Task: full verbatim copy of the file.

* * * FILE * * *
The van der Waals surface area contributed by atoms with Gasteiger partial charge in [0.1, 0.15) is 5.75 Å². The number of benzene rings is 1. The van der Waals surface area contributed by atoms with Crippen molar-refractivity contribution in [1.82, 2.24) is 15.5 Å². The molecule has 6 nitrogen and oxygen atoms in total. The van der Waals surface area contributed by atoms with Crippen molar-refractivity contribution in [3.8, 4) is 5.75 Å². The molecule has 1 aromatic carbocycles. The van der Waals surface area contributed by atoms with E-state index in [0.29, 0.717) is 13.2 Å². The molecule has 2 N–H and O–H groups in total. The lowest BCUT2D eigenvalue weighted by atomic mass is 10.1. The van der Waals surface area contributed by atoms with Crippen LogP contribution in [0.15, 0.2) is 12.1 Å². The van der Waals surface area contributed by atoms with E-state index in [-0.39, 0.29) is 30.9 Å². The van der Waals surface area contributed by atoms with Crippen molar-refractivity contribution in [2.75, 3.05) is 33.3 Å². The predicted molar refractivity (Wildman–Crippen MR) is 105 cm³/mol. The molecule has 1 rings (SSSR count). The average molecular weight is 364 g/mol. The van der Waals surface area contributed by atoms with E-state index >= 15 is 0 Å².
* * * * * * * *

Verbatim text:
The van der Waals surface area contributed by atoms with Gasteiger partial charge in [0.1, 0.15) is 5.75 Å². The number of benzene rings is 1. The van der Waals surface area contributed by atoms with Crippen molar-refractivity contribution in [1.82, 2.24) is 15.5 Å². The molecule has 6 nitrogen and oxygen atoms in total. The van der Waals surface area contributed by atoms with Crippen molar-refractivity contribution in [3.8, 4) is 5.75 Å². The molecule has 1 aromatic carbocycles. The van der Waals surface area contributed by atoms with E-state index in [0.29, 0.717) is 13.2 Å². The molecule has 2 N–H and O–H groups in total. The lowest BCUT2D eigenvalue weighted by atomic mass is 10.1. The van der Waals surface area contributed by atoms with Crippen LogP contribution in [0.15, 0.2) is 12.1 Å². The van der Waals surface area contributed by atoms with E-state index in [-0.39, 0.29) is 30.9 Å². The van der Waals surface area contributed by atoms with Crippen molar-refractivity contribution in [2.75, 3.05) is 33.3 Å². The predicted molar refractivity (Wildman–Crippen MR) is 105 cm³/mol. The molecule has 1 rings (SSSR count). The average molecular weight is 364 g/mol. The van der Waals surface area contributed by atoms with E-state index >= 15 is 0 Å².